The paper examines the origin of evidence-based decision-making in medical care, its extension into public health and ultimately its diffusion throughout humanitarian assistance.

The paper highlights key concepts in evidence-based practices, examines recommendations from recent published humanitarian reviews, and presents options to strengthen evidence-based decision-making in the design, implementation and evaluation of humanitarian assistance.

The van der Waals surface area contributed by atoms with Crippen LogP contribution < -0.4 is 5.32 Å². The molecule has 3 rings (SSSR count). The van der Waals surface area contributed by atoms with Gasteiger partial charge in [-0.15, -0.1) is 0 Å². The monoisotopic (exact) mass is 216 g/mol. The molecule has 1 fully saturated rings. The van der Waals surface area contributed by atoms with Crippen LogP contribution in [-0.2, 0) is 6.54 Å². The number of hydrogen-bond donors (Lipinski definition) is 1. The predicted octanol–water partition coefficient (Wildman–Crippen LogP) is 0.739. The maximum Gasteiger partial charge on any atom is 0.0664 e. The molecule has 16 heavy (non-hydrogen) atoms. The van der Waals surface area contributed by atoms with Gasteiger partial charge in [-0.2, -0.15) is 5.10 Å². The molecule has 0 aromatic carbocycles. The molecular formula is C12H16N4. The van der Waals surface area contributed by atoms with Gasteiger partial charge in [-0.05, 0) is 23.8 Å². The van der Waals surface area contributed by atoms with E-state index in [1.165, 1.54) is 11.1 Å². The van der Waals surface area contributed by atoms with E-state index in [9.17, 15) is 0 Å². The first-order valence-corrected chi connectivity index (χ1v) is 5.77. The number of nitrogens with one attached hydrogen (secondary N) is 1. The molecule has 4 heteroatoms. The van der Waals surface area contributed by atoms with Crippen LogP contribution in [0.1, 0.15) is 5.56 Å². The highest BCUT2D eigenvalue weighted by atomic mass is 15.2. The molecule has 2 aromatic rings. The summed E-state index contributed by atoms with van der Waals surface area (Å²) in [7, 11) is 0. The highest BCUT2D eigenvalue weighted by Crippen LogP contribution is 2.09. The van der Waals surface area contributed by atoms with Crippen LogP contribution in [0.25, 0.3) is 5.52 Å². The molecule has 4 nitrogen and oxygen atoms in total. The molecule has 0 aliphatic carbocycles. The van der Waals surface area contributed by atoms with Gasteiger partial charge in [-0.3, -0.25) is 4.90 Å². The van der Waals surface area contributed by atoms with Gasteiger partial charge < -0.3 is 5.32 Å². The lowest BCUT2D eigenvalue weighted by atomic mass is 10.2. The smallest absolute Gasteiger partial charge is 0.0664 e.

It concludes that, while new evidence can inform humanitarian action and improve humanitarian outcomes, evidence-based decision-making often requires no additional scientific data per se, but rather an understanding of well-established technical best practices in conjunction with financial resources and political will. Humanitarian assistance has many influences – technical, administrative, political and economic. This paper examines technical issues, insofar as the impact of disasters and relief is ultimately measured in the morbidity and mortality of human beings, the health sector is used where possible to illustrate issues of concern.


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